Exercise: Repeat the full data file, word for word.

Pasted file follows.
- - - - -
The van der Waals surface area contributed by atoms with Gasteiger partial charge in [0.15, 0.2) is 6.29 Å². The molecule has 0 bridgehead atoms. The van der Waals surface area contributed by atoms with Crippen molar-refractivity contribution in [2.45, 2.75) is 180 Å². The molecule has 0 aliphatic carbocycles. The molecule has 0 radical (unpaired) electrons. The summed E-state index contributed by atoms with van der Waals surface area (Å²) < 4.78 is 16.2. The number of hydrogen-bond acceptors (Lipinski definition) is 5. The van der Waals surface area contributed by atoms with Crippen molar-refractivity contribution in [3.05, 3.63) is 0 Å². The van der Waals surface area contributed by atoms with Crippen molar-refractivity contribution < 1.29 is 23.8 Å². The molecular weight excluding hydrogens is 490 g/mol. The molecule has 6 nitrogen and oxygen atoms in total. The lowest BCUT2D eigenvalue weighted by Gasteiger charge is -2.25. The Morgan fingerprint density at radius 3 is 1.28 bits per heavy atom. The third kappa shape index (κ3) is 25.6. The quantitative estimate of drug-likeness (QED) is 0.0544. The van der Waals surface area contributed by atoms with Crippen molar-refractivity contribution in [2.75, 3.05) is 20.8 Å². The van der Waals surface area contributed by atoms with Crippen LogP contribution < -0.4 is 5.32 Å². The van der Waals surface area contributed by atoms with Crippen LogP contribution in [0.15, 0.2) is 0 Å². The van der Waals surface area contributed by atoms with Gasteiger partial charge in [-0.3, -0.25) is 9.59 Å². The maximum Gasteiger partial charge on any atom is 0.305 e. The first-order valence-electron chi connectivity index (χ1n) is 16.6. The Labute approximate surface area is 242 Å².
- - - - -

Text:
The van der Waals surface area contributed by atoms with Gasteiger partial charge in [0.15, 0.2) is 6.29 Å². The molecule has 0 bridgehead atoms. The van der Waals surface area contributed by atoms with Crippen molar-refractivity contribution in [2.45, 2.75) is 180 Å². The molecule has 0 aliphatic carbocycles. The molecule has 0 radical (unpaired) electrons. The summed E-state index contributed by atoms with van der Waals surface area (Å²) < 4.78 is 16.2. The number of hydrogen-bond acceptors (Lipinski definition) is 5. The van der Waals surface area contributed by atoms with Crippen molar-refractivity contribution in [3.05, 3.63) is 0 Å². The van der Waals surface area contributed by atoms with Crippen molar-refractivity contribution < 1.29 is 23.8 Å². The molecular weight excluding hydrogens is 490 g/mol. The molecule has 6 nitrogen and oxygen atoms in total. The lowest BCUT2D eigenvalue weighted by Gasteiger charge is -2.25. The Morgan fingerprint density at radius 3 is 1.28 bits per heavy atom. The third kappa shape index (κ3) is 25.6. The quantitative estimate of drug-likeness (QED) is 0.0544. The van der Waals surface area contributed by atoms with Crippen molar-refractivity contribution in [2.75, 3.05) is 20.8 Å². The van der Waals surface area contributed by atoms with Crippen LogP contribution < -0.4 is 5.32 Å². The van der Waals surface area contributed by atoms with Crippen LogP contribution in [0.15, 0.2) is 0 Å². The van der Waals surface area contributed by atoms with Gasteiger partial charge in [-0.3, -0.25) is 9.59 Å². The maximum Gasteiger partial charge on any atom is 0.305 e. The first-order valence-electron chi connectivity index (χ1n) is 16.6. The Labute approximate surface area is 242 Å².